We have found through the businesses we coach, that this is indeed possible, and our Adviser Pricing Models Research Report has revealed a significant number of businesses who are already doing this successfully. Don’t fall for the urban myth that clients won’t pay a fee for insurance advice. They certainly will.
In our experience however, this is not simply about determining a number and starting to charge a fee. Pricing insurance advice is a lot more complex than that. Changing your pricing methodology (doing it well, that is) takes time, and a lot of effort. You’ll want to revisit your value proposition, your processes, likely even your whole sales and client engagement process, and you’ll want to articulate (and deliver) an ongoing service offer. You’ll want to have a model that is sustainable despite the new clawback provisions, and you’ll want to ensure it covers all scenarios – providing value even if clients don’t get covered, delivering your claims management service, and you’ll also want to start using terms of engagement letters that define the scope of your engagement and allow clients to engage you, in addition to ongoing service agreements.
This is a really important issue to address. We know that we need to get more Australians to protect their families from financial risks and, for many, the best way to do this is to access professional advice. At Elixir, we are dedicated to help advisers in any way we can, to build a sustainable business model and to keep delivering great advice to clients who will benefit immensely from the services and expertise you provide.
I’ve given a bunch of ideas on what clients will pay for in a previous article here in RiskInfo, and if you want to get a handle on how others have priced their services, we’ve just released an Insurance edition of our Adviser Pricing Models Research Report.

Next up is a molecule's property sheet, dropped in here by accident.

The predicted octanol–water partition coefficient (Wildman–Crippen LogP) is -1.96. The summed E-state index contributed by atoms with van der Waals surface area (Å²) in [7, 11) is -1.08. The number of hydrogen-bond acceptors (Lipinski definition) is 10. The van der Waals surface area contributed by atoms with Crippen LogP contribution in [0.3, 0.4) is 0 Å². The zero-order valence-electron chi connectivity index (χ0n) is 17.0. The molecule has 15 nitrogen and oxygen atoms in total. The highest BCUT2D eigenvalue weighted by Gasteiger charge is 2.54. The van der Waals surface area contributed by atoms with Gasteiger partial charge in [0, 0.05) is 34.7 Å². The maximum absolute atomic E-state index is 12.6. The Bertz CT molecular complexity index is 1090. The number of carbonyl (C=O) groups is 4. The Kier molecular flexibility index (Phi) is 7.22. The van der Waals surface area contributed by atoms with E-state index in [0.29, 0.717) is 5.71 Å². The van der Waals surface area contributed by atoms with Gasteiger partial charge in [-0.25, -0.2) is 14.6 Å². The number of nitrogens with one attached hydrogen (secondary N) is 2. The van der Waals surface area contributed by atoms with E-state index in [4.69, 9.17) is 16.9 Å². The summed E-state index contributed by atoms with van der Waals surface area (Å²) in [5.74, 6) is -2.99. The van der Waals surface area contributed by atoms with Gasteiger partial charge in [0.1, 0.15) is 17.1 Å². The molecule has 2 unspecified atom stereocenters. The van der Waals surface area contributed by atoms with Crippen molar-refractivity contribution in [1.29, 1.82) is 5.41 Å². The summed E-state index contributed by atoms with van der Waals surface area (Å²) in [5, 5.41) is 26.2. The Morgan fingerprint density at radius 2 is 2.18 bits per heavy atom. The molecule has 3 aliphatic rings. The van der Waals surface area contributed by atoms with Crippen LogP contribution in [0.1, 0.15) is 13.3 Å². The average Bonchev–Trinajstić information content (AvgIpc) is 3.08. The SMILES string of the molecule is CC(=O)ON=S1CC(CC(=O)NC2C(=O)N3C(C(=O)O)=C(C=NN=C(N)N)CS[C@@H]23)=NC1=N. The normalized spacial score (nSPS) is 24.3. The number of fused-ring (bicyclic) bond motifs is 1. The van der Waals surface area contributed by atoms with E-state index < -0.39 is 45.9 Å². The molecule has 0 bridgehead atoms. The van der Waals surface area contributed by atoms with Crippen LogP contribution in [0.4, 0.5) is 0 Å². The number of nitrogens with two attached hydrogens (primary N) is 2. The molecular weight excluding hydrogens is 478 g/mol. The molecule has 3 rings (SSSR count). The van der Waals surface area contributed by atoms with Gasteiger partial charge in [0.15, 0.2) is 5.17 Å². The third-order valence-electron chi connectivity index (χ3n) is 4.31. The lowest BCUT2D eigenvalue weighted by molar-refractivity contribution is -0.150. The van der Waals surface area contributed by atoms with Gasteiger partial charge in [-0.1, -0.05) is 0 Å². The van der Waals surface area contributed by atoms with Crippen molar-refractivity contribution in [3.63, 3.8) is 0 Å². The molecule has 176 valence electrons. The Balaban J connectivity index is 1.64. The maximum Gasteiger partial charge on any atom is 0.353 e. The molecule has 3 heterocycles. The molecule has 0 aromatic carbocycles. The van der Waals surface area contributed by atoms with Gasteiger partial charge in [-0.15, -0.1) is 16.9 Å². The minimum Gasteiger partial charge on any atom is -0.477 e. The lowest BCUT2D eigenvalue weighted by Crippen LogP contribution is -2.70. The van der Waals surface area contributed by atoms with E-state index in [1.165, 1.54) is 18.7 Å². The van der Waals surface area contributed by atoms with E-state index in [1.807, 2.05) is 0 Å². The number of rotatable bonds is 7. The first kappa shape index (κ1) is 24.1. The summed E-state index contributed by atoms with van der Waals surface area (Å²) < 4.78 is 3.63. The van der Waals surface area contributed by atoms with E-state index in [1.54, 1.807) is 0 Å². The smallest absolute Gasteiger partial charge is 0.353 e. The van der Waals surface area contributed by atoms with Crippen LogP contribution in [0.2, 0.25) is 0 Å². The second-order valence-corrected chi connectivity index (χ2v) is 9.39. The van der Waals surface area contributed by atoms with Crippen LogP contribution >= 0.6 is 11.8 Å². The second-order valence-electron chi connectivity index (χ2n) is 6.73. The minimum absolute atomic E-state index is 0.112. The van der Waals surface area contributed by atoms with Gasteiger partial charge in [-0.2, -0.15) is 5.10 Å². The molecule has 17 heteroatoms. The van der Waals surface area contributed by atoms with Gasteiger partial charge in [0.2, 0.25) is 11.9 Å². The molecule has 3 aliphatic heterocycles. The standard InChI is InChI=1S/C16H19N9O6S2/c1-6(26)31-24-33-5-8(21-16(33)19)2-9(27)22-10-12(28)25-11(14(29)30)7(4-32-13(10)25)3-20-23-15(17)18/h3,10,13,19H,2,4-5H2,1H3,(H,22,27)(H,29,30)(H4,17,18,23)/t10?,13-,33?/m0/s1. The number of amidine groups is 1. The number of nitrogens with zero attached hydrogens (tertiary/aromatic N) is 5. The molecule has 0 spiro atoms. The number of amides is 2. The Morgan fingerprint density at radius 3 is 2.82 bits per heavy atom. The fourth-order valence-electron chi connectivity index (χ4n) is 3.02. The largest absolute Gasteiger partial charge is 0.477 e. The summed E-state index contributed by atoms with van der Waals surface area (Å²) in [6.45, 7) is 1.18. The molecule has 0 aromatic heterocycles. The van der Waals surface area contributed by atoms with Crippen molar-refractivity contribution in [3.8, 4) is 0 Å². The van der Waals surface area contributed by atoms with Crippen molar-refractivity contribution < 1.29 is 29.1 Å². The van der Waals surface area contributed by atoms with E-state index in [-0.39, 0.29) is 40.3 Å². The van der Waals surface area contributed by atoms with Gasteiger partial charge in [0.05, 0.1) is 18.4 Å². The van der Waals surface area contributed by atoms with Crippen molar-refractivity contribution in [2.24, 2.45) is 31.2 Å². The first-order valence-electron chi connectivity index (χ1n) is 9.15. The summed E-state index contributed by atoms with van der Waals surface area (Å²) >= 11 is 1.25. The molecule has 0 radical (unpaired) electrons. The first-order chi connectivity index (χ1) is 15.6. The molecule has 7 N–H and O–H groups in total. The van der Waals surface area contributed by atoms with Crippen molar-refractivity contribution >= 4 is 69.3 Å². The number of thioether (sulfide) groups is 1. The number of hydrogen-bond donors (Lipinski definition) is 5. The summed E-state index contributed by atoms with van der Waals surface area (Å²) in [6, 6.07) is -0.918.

These changes are forcing every business owner to review how they deliver, and how they get paid for, their insurance advice. I’ve heard many protest that we will lose experienced advisers, which will only worsen the underinsurance problem in Australia because they can’t get paid enough for what they do. But I disagree. I hope that my crystal ball is better than theirs because what I hope will happen is that, as business owners reflect on how they deliver their services and build a sustainable business, they will review the way they position their advice to their clients, and also review the service proposition they provide. They’ll get better at educating clients and prospects about the need for quality advice and they will attract more clients to them, who will take greater responsibility for protecting their families.
If you’d like to get help from one of our consultants now, shoot us an email to firstname.lastname@example.org. But at the very least, play with the numbers to see the impact on your business, and start thinking seriously now, about how you will handle the changes that will be upon us very soon.
In Practice Management, Elixir Consulting shares strategies for building better advice businesses.
Sue Viskovic is the Managing Director and founder of Elixir Consulting, a specialist consulting and coaching firm that is dedicated to helping financial advisers and risk specialists to get their businesses performing better.